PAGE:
Legendary D-backs radio broadcaster Greg Schulte to retire after 2023 season

A battle with cancer limited the number of games Schulte called last season, and this year he’ll be doing mostly home games.
Published: Mar. 30, 2023 at 5:38 PM MST|Updated: Mar. 30, 2023 at 6:26 PM MST
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PHOENIX (3TV/CBS 5) -- Most professional baseball players grew up dreaming about making the big leagues. Greg Schulte’s dream was to be a play-by-play announcer.” I wanted to be a major league baseball broadcaster when I was eight years old,” said Schulte. “Growing up listening to Harry Carey and Jack Buck call Cardinals games.”

Schulte’s dream came true when he was hired to be the radio voice of the Arizona Diamondbacks for the franchise’s first season in 1998. Twenty-five years later, the legendary broadcaster is still going strong. “Al McCoy and I are very close, and I learned from Al,” said Schulte. “You have to be very thoughtful to the other team; you have to give the other team credit. You don’t try to be a ‘homer,’ but let’s face it, I’m broadcasting D-backs baseball. I’m not cheering for the Dodgers when they come in, or the Giants, Washington Nationals, or Cleveland Guardians. I’m cheering for the D-backs.”

Over the years, Schulte’s calm, comforting voice has brought joy to many baseball fans. Team President Derrick Hall said Schulte feels like family to many fans, who won’t watch a game without him. “I’ve talked to so many season ticket holders who still bring their headphones, or bring a radio,” said Hall. “Even an old school transistor radio, so they can hear Greg Schulte do play-by-play on the broadcast because they love his voice.”

One of the things Schulte is best known for is his home run call. “Deep drive left field, back to the warning track, to the wall, you can touch ‘em all, Christian Walker home run.”

The 71-year-old announcer said the home run catchphrase came about by chance during the team’s first spring training in Tucson. His radio partner heard the call during a game and said, “hey, you should use that,” and the rest is history. “When they are seeing through my eyes the ballgame played on the field, and I can translate that to them and they’re enjoying it, I think that’s the biggest compliment a broadcaster can get,” said Schulte.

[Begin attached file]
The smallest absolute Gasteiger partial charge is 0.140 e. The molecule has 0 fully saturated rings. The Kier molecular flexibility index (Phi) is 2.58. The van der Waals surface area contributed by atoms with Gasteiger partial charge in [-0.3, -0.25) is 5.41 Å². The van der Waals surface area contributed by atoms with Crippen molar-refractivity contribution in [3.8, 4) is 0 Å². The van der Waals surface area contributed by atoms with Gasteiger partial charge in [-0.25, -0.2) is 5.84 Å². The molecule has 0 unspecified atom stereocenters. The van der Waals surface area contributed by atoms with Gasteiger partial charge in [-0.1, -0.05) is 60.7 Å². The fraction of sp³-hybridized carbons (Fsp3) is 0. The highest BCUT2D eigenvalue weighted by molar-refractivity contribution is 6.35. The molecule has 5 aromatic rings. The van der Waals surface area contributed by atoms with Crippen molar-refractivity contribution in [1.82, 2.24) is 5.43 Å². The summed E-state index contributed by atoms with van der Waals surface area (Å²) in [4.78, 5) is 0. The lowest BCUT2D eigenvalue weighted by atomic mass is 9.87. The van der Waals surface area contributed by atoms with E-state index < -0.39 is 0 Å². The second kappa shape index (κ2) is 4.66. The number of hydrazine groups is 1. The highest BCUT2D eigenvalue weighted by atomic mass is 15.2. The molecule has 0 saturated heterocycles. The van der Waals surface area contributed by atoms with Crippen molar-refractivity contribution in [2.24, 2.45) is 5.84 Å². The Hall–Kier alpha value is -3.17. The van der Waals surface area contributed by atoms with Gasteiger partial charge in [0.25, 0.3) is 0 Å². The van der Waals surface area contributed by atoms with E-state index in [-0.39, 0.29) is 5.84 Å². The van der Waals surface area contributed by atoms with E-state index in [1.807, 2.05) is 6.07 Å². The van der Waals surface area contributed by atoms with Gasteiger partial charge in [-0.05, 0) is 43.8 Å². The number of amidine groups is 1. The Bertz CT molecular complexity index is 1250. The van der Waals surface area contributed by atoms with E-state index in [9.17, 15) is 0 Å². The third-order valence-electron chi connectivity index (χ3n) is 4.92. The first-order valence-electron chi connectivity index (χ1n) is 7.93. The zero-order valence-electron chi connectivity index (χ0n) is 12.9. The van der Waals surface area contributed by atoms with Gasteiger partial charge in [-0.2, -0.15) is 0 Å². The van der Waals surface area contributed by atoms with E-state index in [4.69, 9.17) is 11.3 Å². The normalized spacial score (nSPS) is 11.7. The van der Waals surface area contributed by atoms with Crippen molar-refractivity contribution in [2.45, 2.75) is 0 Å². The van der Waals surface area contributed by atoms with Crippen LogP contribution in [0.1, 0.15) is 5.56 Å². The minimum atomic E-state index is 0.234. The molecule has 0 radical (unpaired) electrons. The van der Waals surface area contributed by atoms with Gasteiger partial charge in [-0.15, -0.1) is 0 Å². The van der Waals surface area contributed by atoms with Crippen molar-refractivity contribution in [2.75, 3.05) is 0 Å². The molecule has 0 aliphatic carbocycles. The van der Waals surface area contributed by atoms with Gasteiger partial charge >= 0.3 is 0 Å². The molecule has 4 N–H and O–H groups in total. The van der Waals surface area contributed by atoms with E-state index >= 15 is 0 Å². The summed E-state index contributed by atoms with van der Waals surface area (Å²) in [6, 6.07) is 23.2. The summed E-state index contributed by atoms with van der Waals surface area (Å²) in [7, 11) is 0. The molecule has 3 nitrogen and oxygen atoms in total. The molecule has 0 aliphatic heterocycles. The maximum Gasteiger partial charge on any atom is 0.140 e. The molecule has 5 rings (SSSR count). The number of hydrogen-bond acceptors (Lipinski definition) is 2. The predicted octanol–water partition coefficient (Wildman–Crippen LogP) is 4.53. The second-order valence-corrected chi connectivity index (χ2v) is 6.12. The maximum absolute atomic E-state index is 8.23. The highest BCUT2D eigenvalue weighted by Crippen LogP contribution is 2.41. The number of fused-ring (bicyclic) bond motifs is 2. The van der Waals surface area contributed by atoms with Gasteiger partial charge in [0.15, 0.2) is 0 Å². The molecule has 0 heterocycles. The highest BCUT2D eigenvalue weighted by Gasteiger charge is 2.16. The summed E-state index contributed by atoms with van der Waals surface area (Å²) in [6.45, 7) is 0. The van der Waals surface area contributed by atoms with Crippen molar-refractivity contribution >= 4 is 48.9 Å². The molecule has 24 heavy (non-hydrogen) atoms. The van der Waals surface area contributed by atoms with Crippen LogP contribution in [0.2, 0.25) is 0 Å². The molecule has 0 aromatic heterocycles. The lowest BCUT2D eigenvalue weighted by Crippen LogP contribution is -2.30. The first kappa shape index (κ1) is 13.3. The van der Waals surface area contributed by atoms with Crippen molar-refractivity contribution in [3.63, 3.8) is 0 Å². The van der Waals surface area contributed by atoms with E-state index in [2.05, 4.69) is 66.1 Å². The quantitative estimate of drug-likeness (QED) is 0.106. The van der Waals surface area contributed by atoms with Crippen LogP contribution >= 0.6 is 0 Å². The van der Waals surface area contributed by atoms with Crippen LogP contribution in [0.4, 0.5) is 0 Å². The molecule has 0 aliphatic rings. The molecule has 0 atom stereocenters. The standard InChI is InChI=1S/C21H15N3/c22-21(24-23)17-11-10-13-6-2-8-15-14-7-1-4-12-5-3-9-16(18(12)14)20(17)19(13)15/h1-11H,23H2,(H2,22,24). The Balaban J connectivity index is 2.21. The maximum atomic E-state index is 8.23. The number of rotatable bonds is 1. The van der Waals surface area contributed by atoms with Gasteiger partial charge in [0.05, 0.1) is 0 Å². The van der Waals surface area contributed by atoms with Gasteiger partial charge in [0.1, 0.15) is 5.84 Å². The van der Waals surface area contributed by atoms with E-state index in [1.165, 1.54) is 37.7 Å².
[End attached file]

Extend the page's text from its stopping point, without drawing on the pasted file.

During his 25-plus years in the D-backs’ radio booth, Schulte has called six no-hitters, a perfect game, and four home run game by J.D. Martinez at Dodger Stadium. His biggest highlight was calling Luis Gonzalez’s game-winning hit in the bottom of the 9th inning against the Yankees to give the Diamondbacks their one and only World Series title in 2001. “That’s the one moment where I probably get more excited than I’ve ever gotten excited for the D-backs,” said Schulte. “There’s no doubt about it.”

Schulte is excited about the upcoming season, his 26th in the D-backs’ radio booth, but it’s also bittersweet. The legendary broadcaster recently announced he’s retiring after this season. A battle with cancer limited the number of games Schulte called last season, and this year he’ll be doing mostly home games.

He said he’s feeling good, but it’s time to step away. “I don’t want to lose any of what I still feel like I have,” said Schulte. “I still wanted to go out on top of my game. I feel like I’m doing that now. It’s time to settle down.” Schulte’s voice and love of the game will be missed.